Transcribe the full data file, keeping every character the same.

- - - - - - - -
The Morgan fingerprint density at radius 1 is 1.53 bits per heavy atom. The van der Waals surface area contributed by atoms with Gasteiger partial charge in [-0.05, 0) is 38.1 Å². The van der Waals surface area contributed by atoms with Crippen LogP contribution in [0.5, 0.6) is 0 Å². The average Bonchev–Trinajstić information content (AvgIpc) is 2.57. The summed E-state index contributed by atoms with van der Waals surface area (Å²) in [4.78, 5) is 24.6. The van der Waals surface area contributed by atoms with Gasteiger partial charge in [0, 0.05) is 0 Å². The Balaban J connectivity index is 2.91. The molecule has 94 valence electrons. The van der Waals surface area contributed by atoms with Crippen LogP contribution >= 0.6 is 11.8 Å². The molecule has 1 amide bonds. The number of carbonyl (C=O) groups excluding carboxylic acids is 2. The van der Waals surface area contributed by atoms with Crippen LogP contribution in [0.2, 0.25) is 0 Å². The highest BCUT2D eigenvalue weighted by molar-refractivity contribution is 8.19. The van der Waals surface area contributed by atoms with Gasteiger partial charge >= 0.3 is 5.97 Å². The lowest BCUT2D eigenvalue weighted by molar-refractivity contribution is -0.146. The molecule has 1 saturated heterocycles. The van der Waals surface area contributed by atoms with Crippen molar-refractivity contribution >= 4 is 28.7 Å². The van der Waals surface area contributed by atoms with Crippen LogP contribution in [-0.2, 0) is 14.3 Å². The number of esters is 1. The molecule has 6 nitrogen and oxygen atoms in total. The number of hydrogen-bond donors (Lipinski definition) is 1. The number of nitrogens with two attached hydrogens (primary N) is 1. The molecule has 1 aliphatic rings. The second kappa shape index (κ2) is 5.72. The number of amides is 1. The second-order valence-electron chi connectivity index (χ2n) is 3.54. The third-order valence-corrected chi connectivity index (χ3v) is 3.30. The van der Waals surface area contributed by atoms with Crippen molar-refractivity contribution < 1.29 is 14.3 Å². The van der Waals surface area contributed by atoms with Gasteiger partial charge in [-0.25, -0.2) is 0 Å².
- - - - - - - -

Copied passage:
The Morgan fingerprint density at radius 1 is 1.53 bits per heavy atom. The van der Waals surface area contributed by atoms with Gasteiger partial charge in [-0.05, 0) is 38.1 Å². The van der Waals surface area contributed by atoms with Crippen LogP contribution in [0.5, 0.6) is 0 Å². The average Bonchev–Trinajstić information content (AvgIpc) is 2.57. The summed E-state index contributed by atoms with van der Waals surface area (Å²) in [4.78, 5) is 24.6. The van der Waals surface area contributed by atoms with Gasteiger partial charge in [0, 0.05) is 0 Å². The Balaban J connectivity index is 2.91. The molecule has 94 valence electrons. The van der Waals surface area contributed by atoms with Crippen LogP contribution >= 0.6 is 11.8 Å². The molecule has 1 amide bonds. The number of carbonyl (C=O) groups excluding carboxylic acids is 2. The van der Waals surface area contributed by atoms with Crippen LogP contribution in [0.2, 0.25) is 0 Å². The highest BCUT2D eigenvalue weighted by molar-refractivity contribution is 8.19. The van der Waals surface area contributed by atoms with Gasteiger partial charge >= 0.3 is 5.97 Å². The lowest BCUT2D eigenvalue weighted by molar-refractivity contribution is -0.146. The molecule has 1 saturated heterocycles. The van der Waals surface area contributed by atoms with Crippen molar-refractivity contribution >= 4 is 28.7 Å². The van der Waals surface area contributed by atoms with Crippen LogP contribution in [-0.2, 0) is 14.3 Å². The number of esters is 1. The molecule has 6 nitrogen and oxygen atoms in total. The number of hydrogen-bond donors (Lipinski definition) is 1. The number of nitrogens with two attached hydrogens (primary N) is 1. The molecule has 1 aliphatic rings. The second kappa shape index (κ2) is 5.72. The number of amides is 1. The second-order valence-electron chi connectivity index (χ2n) is 3.54. The third-order valence-corrected chi connectivity index (χ3v) is 3.30. The van der Waals surface area contributed by atoms with Crippen molar-refractivity contribution < 1.29 is 14.3 Å². The van der Waals surface area contributed by atoms with Gasteiger partial charge in [-0.25, -0.2) is 0 Å².